The new LBNL value report has been placed with many media outlets, as part of the follow-up public relations campaign to dismiss value impacts as a mere “concern”, while doing little to address the very real problem. I have received many requests for comment on the latest LBNL effort. A thoughtful review of the claims stated therein is warranted, and my preliminary remarks follow.
First, the August 2013 LBNL report conclusions should not be relied on for any purpose other than showing that statistics can be used to support any biased position they choose, but it is far from being an empirical value study. There was certainly enough data to perform a study that incorporated the accepted methodology of paired sales and/or resale analysis, with careful analysis of marketing times and other value influencing factors. But LBNL once again ignored the primary data source for residential values; the Multiple Listing Service (MLS) active in any given study area. (Marketing times do not show in Assessor data)
Once you bother to read through all the scientific sounding discussion and internally supported citations (Hoen citing Hoen, for example), I recommend that you refer to the last sentence of paragraph 2 on report page 5, wherein the authors disclose an apparent bias as follows: “Therefore for the purposes of this research we will assume 3-4% is a maximum possible effect.”
Review of Table 7 arrays the data and reveals impact on a factual basis. The empirical evidence is presented on Table 7 before the sale price data was “crunched” to obtain the stated results. On a side note, the focus is on claims of statistical significance; not upon value impact.
Regardless of terminology or focus, the fact is that the raw data shows a post construction negative impact of 28% for homes < 1 mile from turbines vs. homes in the 3-10 mile range, as follows:
Second, the methodology utilized in the LBNL analysis is not an accepted, proven regression model. It pools data from 67 different projects in 27 counties in 9 states, and simply cannot be deemed reliable because of the wide value variations that exist between these local markets. To the contrary, it insures that the variables have such wide variation that any impact measured after running the data through their hedonic “model” will not be able to identify any impact at the level needed to establish statistical significance (see Al Wilson, Rubber Rulers).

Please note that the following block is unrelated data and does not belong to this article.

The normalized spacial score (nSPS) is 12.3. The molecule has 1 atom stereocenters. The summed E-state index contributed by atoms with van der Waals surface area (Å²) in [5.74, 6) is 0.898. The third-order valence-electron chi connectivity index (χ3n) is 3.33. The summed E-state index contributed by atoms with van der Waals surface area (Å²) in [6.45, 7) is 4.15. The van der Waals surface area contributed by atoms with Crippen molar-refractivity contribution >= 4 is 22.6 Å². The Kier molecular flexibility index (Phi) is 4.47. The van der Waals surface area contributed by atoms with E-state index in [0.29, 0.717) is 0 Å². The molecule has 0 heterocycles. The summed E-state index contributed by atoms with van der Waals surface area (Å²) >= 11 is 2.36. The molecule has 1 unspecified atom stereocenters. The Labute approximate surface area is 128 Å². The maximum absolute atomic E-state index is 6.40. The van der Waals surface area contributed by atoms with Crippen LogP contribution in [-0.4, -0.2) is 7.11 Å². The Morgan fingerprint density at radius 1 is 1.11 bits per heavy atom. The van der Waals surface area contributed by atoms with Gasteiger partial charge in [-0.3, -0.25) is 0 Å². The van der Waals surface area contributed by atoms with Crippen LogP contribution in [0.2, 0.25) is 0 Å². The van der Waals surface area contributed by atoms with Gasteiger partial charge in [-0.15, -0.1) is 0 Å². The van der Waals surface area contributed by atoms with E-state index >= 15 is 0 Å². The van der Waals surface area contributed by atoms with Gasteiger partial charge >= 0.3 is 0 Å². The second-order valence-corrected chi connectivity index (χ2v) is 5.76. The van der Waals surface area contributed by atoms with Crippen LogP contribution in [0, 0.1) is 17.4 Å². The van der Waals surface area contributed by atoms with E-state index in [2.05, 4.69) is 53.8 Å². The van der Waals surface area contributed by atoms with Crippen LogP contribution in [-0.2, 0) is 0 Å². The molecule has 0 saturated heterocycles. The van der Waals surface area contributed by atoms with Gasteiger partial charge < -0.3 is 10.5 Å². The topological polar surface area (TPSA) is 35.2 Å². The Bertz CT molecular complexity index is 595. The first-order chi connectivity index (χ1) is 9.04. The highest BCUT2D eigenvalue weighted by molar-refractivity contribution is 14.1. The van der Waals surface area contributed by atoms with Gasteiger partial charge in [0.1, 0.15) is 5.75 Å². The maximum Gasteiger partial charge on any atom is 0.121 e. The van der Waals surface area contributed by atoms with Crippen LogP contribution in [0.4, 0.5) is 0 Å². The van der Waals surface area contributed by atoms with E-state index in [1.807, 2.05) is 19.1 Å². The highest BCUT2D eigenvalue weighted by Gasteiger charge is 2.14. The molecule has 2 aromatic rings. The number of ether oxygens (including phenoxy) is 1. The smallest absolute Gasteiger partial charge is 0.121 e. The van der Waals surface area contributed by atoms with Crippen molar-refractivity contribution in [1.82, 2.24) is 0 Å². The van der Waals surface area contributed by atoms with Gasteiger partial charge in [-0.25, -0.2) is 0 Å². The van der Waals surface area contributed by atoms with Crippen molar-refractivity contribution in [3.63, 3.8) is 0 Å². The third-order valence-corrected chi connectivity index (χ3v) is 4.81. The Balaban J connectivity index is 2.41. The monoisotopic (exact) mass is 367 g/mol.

In contrast, however, the raw data is substantively significant (see “Three Types of Significance”), as it shows the real market reaction, without any assumptions, alteration or adjustment of the numbers, and no built in bias (i.e., 3% to 4% max impact).
Further, given that the Table 7 data includes 1,198 sales located within 1 mile of turbines, and also that it covers 67 different projects, it seems quite clear that there is a high level of causal significance to establish there is a direct relationship between distance and value impact, and these market reactions are commonly repeated throughout the USA.
The Rubber Rulers paper by Al Wilson addresses the numerous problems with the 2009 LBNL analysis, and it appears that the majority if not all of these problems are replicated in the 2013 LBNL report. (Note: Wilson is a professional appraiser who literally wrote the book on environmental impact on property values and other value impairment research, statistical standards studies, etc.)
What non-appraisers (i.e. LBNL authors) refer to as “anecdotal” evidence, in their attempts to dismiss actual examples of value loss, is what appraisers refer to as Comparable Sales and other market evidence. From an appraisal perspective, the 1,198 sales within 1 mile that find a 28% loss of value is meaningful, but actual local examples are potentially a higher level of proof. Realtors such as Annie Cool are in the trenches on this issue, and consistently find that buyers will not pay prices that are at “no turbine proximity” value rates, and that most buyers simply will not even make an offer on homes near turbines. Homes that sit on the market for extensive periods of time have downward pressure on list price, and while some owners elect to pull the property off the market rather than accept a large (or total ) loss of equity, others end up selling for whatever the “market” will pay. The 1,198 sales represent a sample of the latter group, and again, show a 28% lower value, on average.